Nylon is exceptionally strong and has outstanding chemical resistance, and holds up extremely well when subjected to temperature change. Nylon is a great option for injection molded parts for vehicles because it melts at a high temperature. Nylon is famous for industrial applications such as strengthening car tires and sometimes as a substitute for soft metals. Due to its elasticity, it has been widely adopted in the manufacturing of clothing. It also is easy to wash and it dries quickly.
The Best Glues for Nylon
It is not always simple to choose a nylon adhesive and selecting the best glue for nylon can be confusing. Firstly, nylon fabric glue does not mix well with regular adhesives, and we will discuss the reasons in this article. In addition, we have narrowed down the options for the best glues to use on Nylon in our list below.
Best Plastic Cement for Nylon: JB-WELD Plastic Bonder
In the world of adhesives, JB-Weld is a trusted brand. This two-part glue is called JB-Weld Plastic Bonder, and it operates well in bonding thermoplastic like nylon. The syringe, it comes in is convenient and resealable. In just 15 minutes, Plastic Bonder is simple to mix and dries in just 15 minutes. This adhesive has a flexible toughness of more than 3000 PSI. Out of all its competitors, this glue is very adaptable and produces the most indestructible bond! Choose JB-Weld’s Plastic Bonder for the perfect nylon adhesive.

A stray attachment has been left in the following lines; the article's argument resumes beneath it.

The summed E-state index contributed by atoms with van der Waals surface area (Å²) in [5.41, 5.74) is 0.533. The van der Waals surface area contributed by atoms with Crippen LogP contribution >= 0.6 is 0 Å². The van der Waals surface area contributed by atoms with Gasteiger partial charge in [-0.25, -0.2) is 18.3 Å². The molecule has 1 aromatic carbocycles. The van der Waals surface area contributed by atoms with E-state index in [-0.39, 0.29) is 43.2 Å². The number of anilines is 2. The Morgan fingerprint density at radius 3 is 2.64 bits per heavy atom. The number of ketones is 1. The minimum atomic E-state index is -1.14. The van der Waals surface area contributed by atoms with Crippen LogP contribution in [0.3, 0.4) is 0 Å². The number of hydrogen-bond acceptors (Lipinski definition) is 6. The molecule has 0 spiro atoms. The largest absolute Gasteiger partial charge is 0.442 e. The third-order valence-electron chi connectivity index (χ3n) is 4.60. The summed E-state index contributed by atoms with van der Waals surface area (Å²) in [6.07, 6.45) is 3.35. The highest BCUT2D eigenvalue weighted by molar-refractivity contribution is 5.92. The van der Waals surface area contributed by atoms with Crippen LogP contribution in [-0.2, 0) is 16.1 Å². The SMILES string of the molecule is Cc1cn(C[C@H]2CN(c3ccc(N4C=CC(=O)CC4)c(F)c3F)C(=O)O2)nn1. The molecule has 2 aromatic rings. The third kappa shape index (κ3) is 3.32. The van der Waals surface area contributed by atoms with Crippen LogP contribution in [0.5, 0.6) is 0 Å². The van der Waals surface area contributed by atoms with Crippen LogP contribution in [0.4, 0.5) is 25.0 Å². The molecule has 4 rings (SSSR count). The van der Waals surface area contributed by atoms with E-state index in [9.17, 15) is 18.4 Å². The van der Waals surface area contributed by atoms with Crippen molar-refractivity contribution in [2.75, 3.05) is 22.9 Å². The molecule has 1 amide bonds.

- Quick setting two part urethane adhesive & gap filling system for plastic
- Suitable for thermoplastics, aluminum, PVC, ceramics, and fiberglass
- Sets in 15 minutes, cures in 30 hours to a tensile strength of 3770 PSI
- High strength
- Perfect for bonding nylon
- Only takes 15 minutes to set
- Easy to Use
- Up to 30-hour cure time
Best Hot Glue Kit for Gluing Nylon: GORILLA GLUE Full-Size Hot Glue Gun
Gorilla Glue is another well-trusted brand in the glue world! The superglue is a well-known adhesive, but the brand’s hot glue should not be looked over. For gluing thermoplastics like nylon, hot glue is perfect, and Gorilla Glue provides a masterclass bond! These glue sticks can be used indoors or outdoors. The glue sticks are also impact-resistant and waterproof! For maximum control, the glue gun has a dual temperature setting as well as a comfortable trigger and grip. Invest in this glue gun set, and you will be gluing nylon with ease.